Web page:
Who you Tellin’?
You read the one about the white woman who called the cops because a Black family was barbecuing in the park, right? Okay, how about the one where the white woman called the cops on three Black women that were renting an Airbnb next door? How about the one where the white college coed called the cops on a Black student that had fallen asleep in a common room in their dorm? These random, petty incidents would make for good comedy if they didn’t happen to be true.
While the era of Trump and white neonationalism has led to an uptick of hate crimes and incidents of racial bias in our country, it has also seemingly brought about the return of the Jim Crow-esque ideal that if you are white then you have the right to force Blacks into compliance. The stories are becoming more and more prevalent, and they all pretty much have the same structure. A white person sees Blacks doing something, the white person doesn’t like what they see, the white person calls the cops. Only five months into 2018 and we have already seen dozens of iterations of this scheme occur. Earlier this month, a Black real estate investor in Memphis paid a site-visit to a potential investment property. A white woman who lived next door to the property demanded to know what he was doing. Even after the guy shows the woman his contract for the property, she still calls the cops. Last month, a group of five Black women who were all new members of the Grandview Golf Course in Pennsylvania were removed from the golf course in the middle of playing a round because the staff felt like they weren’t playing fast enough. Even though the group playing behind them never complained, the staff decided to call the cops and have the women removed.
Reasons, you ask? They all have their reasons. The one who called about the barbecue? Her reason was that the Black family was using a charcoal grill in a part of the barbecue area that wasn’t designated for charcoal grills. The one who called on the Airbnb women? Her reason was that the women didn’t say hello to her. The college coed? Her reason was that no one should be sleeping in the common area anyway. Karl Marx said that reason has always existed, just not always in a reasonable form. Any normal person would agree that calling the cops on someone because they didn’t exchange pleasantries with you isn’t a reasonable act. It is an act of privilege, a cowardly act of a person whose reality rests upon a fragile foundation of ignorance and prejudice, the last bastion of white racist America, their only power being their ability to make you feel powerless. You think these folks calling the cops on Blacks for nonsense don’t know about Mike Brown, or Tamir Rice, or Eric Garner, or Philando Castile? You think they don’t know that you know what happened to them? They aren’t calling the cops to stop a crime. They are calling the cops to stifle your comfort, to threaten your life.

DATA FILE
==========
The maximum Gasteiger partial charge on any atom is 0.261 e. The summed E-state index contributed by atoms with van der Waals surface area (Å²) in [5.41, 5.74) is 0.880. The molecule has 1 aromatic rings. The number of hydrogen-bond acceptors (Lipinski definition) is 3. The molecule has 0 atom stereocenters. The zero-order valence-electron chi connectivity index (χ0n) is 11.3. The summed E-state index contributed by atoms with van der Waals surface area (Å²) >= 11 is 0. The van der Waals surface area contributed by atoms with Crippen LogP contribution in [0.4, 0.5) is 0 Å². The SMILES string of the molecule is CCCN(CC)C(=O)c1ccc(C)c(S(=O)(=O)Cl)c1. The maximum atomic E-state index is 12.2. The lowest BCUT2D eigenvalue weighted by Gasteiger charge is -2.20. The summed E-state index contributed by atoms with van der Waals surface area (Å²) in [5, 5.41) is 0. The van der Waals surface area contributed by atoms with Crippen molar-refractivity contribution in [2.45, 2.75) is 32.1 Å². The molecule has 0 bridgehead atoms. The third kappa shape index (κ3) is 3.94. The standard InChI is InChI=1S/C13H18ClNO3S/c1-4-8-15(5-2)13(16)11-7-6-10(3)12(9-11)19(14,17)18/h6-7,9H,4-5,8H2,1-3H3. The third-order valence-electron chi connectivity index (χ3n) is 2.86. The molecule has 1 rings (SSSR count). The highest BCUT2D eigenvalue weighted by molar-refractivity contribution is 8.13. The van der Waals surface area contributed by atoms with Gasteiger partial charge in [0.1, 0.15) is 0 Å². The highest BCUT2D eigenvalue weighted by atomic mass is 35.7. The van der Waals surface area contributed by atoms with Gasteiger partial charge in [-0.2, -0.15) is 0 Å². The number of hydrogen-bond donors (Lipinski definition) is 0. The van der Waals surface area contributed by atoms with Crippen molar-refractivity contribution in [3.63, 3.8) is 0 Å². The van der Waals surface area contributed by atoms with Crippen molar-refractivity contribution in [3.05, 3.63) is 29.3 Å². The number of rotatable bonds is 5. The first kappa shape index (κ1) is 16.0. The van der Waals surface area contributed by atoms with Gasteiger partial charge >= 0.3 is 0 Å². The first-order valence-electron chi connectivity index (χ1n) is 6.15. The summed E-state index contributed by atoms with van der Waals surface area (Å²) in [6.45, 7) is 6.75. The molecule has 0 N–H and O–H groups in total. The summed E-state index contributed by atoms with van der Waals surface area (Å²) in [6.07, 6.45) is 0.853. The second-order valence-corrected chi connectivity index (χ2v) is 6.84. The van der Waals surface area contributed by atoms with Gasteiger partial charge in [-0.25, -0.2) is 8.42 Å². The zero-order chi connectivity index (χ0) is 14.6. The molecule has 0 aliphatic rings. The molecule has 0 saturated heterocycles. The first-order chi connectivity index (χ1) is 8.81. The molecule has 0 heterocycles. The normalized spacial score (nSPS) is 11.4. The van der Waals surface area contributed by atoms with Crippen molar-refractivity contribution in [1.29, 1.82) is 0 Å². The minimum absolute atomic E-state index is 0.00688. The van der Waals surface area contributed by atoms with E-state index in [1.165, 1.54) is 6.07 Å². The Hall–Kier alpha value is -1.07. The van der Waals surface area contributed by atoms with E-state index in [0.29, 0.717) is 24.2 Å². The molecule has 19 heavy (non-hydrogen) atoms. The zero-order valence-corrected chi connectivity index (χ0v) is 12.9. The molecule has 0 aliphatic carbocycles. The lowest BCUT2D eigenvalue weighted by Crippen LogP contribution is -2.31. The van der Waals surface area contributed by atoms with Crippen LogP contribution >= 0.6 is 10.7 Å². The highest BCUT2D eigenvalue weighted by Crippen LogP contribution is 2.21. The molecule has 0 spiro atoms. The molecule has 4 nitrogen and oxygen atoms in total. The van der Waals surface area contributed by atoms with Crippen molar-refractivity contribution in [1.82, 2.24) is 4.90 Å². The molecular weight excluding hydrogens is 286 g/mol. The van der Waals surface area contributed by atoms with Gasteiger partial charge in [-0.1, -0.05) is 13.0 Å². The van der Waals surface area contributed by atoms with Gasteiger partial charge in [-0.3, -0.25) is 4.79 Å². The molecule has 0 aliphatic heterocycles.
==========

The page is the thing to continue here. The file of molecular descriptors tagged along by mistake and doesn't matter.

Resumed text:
The African-American has been America’s greatest commodity for the better part of five centuries. Black folk are iconic in the sports and entertainment industries. Our best athletes fill our stadiums, and our best singers fill our arenas. We shine on the big screen, and on television. Our stories make film companies billions of dollars. We are the biggest consumers in America, our dollar powers this economy. We also fill America’s prisons, and in the privatization model this means that Blacks equate to prison profits, too. A commodity, sold an era ago as slaves, bought in this era through hypercommercialism, but always seemingly looked at as raw material to be handled. That’s what’s happening when a white person calls the cops on a Black person for nonsensical reasons. They are attempting to handle us, to show us that if we aren’t willing to follow their directives, we are going to be in trouble. This current administration has actually done one thing right. It has exposed “proof-positive” that this ideal of a post-racial society is a farce.